With leading auto makers like Volkswagen, Renault and others planning to develop global cars for Bric nations (Brazil, Russia, India and China) which means bigger volumes, they are being forced to source components from India that has an edge over others in terms of labour cost, says Nirmal K Minda, managing director, Minda Group which makes and exports automotive horns.
Stringent legislation in Europe and the US regarding safety and emission norms have been putting immense pressure on global car manufacturers to cut down on costs. As a result, almost all auto majors are now looking at India that has lately emerged as a component manufacturing hub with the right mix of quality standards and technology that it is offering, explains Mathur.
Even the overall stability of the nationboth politically as well as in terms of industrial growthhas led to a boom in the sector. The political stability of the country as well as a booming economy and strong industrial growth has added to the trust of global players in India in terms of investment, adds Minda.
If one were to look at individual companies export focus, the thrust is revealing. Minda Group, that largely exports horns to Europe, US and Asean countries and is looking at venturing into Vietnam, Philippines and Brazil from 2008, has around 17% of its revenues from export. The company has recently forayed into batteries and starter motors that are being developed at its Pune plant in association with Valeo.
While low cost continues to draw global players to India, increasing focus on specialisation in the segment is another factor that is fetching business from overseas, feels Pankaj Munjal, managing director, Hero Motors. Lately, there has been a focus on offering domain specific products to global car manufacturers and this has added to the value of exports from the country, he says.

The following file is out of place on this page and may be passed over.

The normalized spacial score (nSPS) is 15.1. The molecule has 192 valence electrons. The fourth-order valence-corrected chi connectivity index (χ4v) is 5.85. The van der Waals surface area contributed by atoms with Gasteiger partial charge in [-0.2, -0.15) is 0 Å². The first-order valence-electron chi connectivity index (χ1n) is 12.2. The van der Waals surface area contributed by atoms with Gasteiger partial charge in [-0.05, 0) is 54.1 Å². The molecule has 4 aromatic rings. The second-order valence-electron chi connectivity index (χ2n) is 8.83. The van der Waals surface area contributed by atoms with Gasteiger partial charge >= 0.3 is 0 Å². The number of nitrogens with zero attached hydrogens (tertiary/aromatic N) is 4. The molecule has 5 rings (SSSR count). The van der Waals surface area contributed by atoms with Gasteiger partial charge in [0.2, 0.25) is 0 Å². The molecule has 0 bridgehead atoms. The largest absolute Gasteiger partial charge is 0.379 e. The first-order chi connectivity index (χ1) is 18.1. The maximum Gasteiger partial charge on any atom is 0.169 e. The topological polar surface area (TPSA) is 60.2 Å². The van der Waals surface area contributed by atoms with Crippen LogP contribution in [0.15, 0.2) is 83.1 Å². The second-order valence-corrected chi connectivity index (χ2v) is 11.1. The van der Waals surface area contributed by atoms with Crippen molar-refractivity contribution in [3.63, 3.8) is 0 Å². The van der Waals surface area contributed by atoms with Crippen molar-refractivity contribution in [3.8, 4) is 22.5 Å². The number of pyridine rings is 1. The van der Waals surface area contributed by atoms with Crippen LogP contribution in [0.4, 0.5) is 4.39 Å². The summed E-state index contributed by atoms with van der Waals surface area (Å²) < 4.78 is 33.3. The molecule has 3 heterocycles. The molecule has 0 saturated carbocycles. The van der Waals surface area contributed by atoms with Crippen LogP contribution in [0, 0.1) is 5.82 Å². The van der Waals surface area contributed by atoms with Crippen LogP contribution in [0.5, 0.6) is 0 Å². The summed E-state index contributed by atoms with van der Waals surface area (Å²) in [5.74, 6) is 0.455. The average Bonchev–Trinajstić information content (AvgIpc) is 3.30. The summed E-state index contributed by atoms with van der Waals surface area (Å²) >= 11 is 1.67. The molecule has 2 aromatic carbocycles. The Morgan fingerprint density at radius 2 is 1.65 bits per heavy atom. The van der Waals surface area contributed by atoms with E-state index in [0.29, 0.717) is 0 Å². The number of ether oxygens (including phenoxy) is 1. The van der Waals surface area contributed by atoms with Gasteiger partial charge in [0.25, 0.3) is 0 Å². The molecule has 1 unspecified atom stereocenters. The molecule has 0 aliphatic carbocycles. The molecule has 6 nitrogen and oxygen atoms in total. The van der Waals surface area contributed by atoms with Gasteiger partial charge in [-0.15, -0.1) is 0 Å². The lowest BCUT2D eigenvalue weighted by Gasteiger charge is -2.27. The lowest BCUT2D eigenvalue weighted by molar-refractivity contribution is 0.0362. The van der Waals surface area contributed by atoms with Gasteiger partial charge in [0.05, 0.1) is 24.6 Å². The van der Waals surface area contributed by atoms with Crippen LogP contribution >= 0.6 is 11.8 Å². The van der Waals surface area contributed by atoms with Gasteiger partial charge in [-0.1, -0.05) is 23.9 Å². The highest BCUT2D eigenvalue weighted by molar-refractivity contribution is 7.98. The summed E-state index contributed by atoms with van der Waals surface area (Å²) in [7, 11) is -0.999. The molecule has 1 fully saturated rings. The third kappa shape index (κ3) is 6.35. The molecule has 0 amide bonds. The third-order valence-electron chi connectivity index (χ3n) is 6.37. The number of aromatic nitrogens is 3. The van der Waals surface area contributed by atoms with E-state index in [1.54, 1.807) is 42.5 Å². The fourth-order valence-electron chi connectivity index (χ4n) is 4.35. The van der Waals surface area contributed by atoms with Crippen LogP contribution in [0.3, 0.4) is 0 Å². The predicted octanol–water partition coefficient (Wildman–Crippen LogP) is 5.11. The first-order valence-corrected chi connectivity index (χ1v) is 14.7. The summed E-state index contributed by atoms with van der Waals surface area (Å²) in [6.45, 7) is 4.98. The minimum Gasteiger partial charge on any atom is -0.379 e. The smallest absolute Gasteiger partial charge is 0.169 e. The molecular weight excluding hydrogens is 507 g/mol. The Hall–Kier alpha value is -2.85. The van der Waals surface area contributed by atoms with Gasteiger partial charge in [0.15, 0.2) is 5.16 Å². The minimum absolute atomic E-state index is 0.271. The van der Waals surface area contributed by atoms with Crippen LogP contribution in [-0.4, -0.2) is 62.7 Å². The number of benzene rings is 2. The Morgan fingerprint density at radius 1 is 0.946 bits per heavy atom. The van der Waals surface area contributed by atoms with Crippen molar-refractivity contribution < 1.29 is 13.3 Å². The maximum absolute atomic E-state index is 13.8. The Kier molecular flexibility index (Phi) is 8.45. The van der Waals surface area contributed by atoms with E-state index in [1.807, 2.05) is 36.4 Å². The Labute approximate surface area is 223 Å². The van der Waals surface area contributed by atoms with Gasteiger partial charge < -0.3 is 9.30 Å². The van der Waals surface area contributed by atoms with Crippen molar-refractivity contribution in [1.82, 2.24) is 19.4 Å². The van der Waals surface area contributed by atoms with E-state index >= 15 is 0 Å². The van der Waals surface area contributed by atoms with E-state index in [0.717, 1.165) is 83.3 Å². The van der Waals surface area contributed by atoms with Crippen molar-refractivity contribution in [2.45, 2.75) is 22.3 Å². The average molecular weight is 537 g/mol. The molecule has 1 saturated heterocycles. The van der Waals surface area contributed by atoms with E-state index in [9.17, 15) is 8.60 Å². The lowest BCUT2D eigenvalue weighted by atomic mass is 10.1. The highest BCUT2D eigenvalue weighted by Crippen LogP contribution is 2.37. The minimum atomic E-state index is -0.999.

Hero Motors, which has started export operations just two years ago, expects to garner over 70% of its Rs 330 crore revenue from exports during the fiscal 2007-08. The company has recently entered into a share purchase agreement with Kiriu Corporation Japan and Sumitomo Corporation Japan to manufacture and supply brake discs, drums and knuckles to automotive original equipment manufacturers (OEMs), both to domestic as well as global players present in Canada, Austria, US, Germany and Czech Republic. Adds Dr Surinder Kapur, managing director of Sona Koyo, India has become the base for frugal engineering and can offer significantly lower costs. This coupled with improved productivity, quality and reliability has led to a major boost in export of auto components from the country.
Sona Koyo, the Rs 700-crore company, exports high quality precision products to USA, Europe and Japan through technical and marketing alliances with international majors like JTEKT Corporation of Japan, Mando Corporation of Korea, ZF Lemfrder GmbH of Germany, American Axle & Manufacturing (USA) and Sixt (Germany).
Component manufacturing business has been mostly family-owned in the West and the second generation is no longer interested in taking it forward. This has led the global auto majors to look at developing countries to meet their demand in a cost-effective manner, adds V Sankar, chief financial officer, Ennore Foundries. The company exports castings, cylinder heads and cylinder blocks to the OEMs in Italy, US and Germany.
Interestingly, the scenario looks positive with export growth expected to grow at a CAGR of 34% during 2006-14. However, this has a cost attached to it. According to an ACMA-McKinsey Report, the industry will require an investment of around $15 billion by 2015 or roughly $1.5 billion per annumthree times the current investment plan.
But there is a caveat. All this projected growth will not come easy if the rupee continues to appreciate against the dollar as due to which the margins are shrinking and there is very little scope to further cut down on costs. Moreover, with India signing free trade agreements (FTAs) with countries like Thailand, the industry may be hit hard. High quality infrastructure, easy taxation system and better government policies in Thailand has made it a better investment destination than India, says Mathur, adding that if the scenario continues, India will eventually lose out on investment from overseas.
Another worrying factor for the domestic players is rising imports, which have become all the more attractive with a strong rupee and the fact that India has an inverted duty structure. While custom duty on finished products is 0%, it is between 5% and 7.5% on raw material making it unviable for component manufacturers here to import raw material and sell their end-products which are otherwise available from Thailand at no duty structure, explains Mathur.